Around Cook County
Every Sunday since May, Esten Nelson and Craig Horak, both of Grand Marais, have been racing at one of three venues: Proctor Speedway, AMSOIL Raceway in Superior or ABC Raceway in Ashland.
And at Proctor Speedway on August 19, Esten Nelson racing in car No. 77, came out on top in the Pure Stock point series. For winning Nelson received a trophy, a nice racing jacket, and a check—he doesn’t how much the check is for yet though.
Horak had one of his best nights of the season, steadily working his way to the front and taking first place in his 26H Station Wagon.
The cars are equipped with 305 V8 engines. The track at Proctor is a 3/8ths of a mile long, banked, oval dirt track. Racers get up to 65 miles an hour on the straight-aways.
At Superior’s AMSOIL track, “We hit about 75 miles an hour on the straight-aways,” Horak said.
Ruffed grouse hunter numbers have remained unchanged for two years at 93,000. The familiar northland bird remains Minnesota’s most popular small game species according to the Department of Natural Resources.
Last year’s grouse harvest was 401,000 birds – down slightly from the 10-year peak of 465,000 achieved in 2010 – but still one of the three highest annual harvests in those ten years.
Grouse populations tend to fluctuate in 10-year cycles and this cycle’s decline has already started. This year’s season opens September 15. Minnesota has better grouse hunting than almost any other state.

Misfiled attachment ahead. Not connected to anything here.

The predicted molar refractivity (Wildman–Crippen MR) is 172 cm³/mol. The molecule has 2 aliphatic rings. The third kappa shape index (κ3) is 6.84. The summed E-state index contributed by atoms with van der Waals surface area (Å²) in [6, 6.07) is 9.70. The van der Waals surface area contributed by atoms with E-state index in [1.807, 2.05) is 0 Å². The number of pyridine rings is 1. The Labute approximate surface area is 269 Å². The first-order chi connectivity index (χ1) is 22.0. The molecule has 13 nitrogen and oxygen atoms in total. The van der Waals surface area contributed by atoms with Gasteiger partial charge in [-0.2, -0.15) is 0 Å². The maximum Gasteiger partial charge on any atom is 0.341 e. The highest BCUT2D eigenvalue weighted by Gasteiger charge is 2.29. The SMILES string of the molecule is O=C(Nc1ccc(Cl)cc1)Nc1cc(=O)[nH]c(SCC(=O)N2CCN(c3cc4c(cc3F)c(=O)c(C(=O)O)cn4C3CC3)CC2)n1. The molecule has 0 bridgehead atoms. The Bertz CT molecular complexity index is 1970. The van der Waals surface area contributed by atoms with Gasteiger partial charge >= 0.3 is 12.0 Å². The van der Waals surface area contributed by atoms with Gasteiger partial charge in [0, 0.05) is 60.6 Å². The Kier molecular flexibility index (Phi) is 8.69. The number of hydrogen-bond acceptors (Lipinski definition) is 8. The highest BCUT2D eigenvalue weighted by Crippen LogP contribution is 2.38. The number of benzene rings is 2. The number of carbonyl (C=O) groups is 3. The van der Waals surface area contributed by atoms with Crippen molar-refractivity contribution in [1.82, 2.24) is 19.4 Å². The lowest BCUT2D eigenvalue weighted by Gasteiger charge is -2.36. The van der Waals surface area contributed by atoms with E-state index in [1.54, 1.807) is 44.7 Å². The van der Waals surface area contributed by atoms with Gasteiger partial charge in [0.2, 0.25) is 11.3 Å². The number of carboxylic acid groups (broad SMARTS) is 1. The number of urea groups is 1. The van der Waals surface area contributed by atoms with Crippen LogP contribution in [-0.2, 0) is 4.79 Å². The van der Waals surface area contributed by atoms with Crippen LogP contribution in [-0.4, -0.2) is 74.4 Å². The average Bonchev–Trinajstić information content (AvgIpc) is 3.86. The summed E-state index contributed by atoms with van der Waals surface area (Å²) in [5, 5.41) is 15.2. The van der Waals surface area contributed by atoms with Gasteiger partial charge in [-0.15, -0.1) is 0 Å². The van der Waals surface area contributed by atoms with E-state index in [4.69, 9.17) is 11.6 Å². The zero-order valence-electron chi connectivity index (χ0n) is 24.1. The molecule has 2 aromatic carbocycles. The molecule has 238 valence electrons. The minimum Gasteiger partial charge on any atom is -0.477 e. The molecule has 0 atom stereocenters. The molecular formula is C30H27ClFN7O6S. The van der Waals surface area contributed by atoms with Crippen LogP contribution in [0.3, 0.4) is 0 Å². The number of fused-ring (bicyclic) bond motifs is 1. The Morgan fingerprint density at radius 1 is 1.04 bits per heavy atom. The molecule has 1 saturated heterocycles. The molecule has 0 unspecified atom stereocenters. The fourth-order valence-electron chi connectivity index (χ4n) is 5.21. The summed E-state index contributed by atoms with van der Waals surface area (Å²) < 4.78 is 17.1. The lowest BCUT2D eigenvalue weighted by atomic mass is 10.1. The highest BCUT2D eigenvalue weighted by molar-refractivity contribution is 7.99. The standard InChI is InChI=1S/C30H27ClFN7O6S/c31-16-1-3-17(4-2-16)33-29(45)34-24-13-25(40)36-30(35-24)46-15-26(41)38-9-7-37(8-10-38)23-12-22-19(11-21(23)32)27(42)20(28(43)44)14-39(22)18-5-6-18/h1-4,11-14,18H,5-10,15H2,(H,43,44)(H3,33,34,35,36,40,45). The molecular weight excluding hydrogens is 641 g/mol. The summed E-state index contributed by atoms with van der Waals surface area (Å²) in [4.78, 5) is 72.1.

ST. PAUL, Minn. (AP) - The Minnesota Supreme Court has rejected
a legal challenge to a proposed constitutional amendment that would
require voters to show photo ID at the polls.
The high court on Monday rejected a lawsuit from left-leaning
groups who argued that lawmakers had failed to give voters the full
scope of the changes that would result from the amendment.
The ruling means the voter ID amendment will remain on the ballot.
In a separate decision, the court also threw out ballot titles
written by Secretary of State Mark Ritchie for the photo ID
amendment and another amendment to ban gay marriage. Republicans
had argued that Ritchie overstepped his authority and was trying to
influence voters to reject both amendments.
County Whole Foods Co-op held an informational meeting on
August 21 to share building plans, financial needs and to explain the
owner-loan program and more. One co-op member again brought up the
mosaic tile mural of the four seasons created by local elementary
school students and asked if a separate campaign could be launched to
pay for the cost of preserving the mural. It’s still not certain how
much it would cost to save the mural, but Co-op Board Member Barb
Lavigne said the co-op hopes to save as much of the mural as they can.
Local businesspeople Jill Terrill, Stephen Hoglund, and Jan Sivertson
have offered to take the mural or portions thereof for display at
their downtown buildings.
LaVigne said the co-op would welcome help from the community to figure
out how the mural could be saved. At the very least, high resolution